Was the animosity between the maestro and the musicians a well-kept secret – or did Johanna Fiedler exaggerate? Consider the Boston Globe’s obituary of double bass player John Barwicki in 2000.
"I don't want to be a clown, but I like to see people enjoying themselves,” Barwicki said.
The Globe called Barwicki the prankster who opened an umbrella during Christmas Pops to ward off the fake snow that showered on his head. That joke became a staple of the holiday performance.
Johanna Fiedler tells a different story: Barwicki opened that umbrella because he, like the rest of the orchestra, simply hated Christmas Pops.
If Fiedler didn't get along with his musicians, he was revered by his fans. After he died at his desk on July 11, 1979, The New York Times reported.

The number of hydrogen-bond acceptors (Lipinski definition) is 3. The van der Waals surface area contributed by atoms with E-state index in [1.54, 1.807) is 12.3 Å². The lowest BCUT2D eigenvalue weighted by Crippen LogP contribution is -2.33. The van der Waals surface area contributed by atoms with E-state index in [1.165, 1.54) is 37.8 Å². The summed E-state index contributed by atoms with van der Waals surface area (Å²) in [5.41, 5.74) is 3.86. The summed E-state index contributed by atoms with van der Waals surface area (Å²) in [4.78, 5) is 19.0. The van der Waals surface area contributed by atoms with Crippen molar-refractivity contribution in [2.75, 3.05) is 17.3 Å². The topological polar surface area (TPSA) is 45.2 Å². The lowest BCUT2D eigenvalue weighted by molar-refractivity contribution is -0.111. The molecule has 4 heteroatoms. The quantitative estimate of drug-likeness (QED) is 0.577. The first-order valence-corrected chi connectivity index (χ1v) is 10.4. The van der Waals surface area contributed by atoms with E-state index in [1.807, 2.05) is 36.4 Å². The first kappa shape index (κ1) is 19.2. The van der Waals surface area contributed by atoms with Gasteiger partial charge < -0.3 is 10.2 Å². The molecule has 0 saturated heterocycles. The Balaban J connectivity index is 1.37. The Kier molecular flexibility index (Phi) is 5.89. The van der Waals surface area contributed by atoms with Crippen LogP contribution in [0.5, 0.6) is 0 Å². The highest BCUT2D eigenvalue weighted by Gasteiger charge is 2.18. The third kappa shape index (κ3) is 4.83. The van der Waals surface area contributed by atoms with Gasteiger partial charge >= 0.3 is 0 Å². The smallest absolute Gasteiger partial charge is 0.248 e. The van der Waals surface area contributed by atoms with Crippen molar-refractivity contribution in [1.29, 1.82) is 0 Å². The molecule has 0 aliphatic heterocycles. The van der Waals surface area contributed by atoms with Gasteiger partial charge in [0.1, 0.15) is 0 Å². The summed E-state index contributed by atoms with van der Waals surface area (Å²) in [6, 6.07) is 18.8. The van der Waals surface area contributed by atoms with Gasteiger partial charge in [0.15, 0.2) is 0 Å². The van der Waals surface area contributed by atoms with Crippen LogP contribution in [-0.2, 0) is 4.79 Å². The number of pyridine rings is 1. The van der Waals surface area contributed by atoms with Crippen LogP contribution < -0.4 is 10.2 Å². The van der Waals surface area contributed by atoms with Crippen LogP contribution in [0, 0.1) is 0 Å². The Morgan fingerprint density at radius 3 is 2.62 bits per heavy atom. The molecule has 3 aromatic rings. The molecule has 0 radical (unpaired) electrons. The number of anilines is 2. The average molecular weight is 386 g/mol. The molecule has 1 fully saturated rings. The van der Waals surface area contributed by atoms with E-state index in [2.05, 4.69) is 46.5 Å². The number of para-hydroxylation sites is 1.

The Pops, under Harry Ellis Dickson, its assistant conductor for 25 years, noted Mr. Fiedler's death last night by beginning its concert in Boston's Symphony Hall with his signature piece, John Phillip Sousa's "Stars and Stripes Forever," played pianissimo. After the first few bars, Mr. Dickson walked away from the podium, leaving the orchestra to play on leaderless.
In the audience, standing throughout the piece, a few persons were seen wiping tears away. At the point in the song when the American flag is unfurled on stage, numerous persons broke into tears.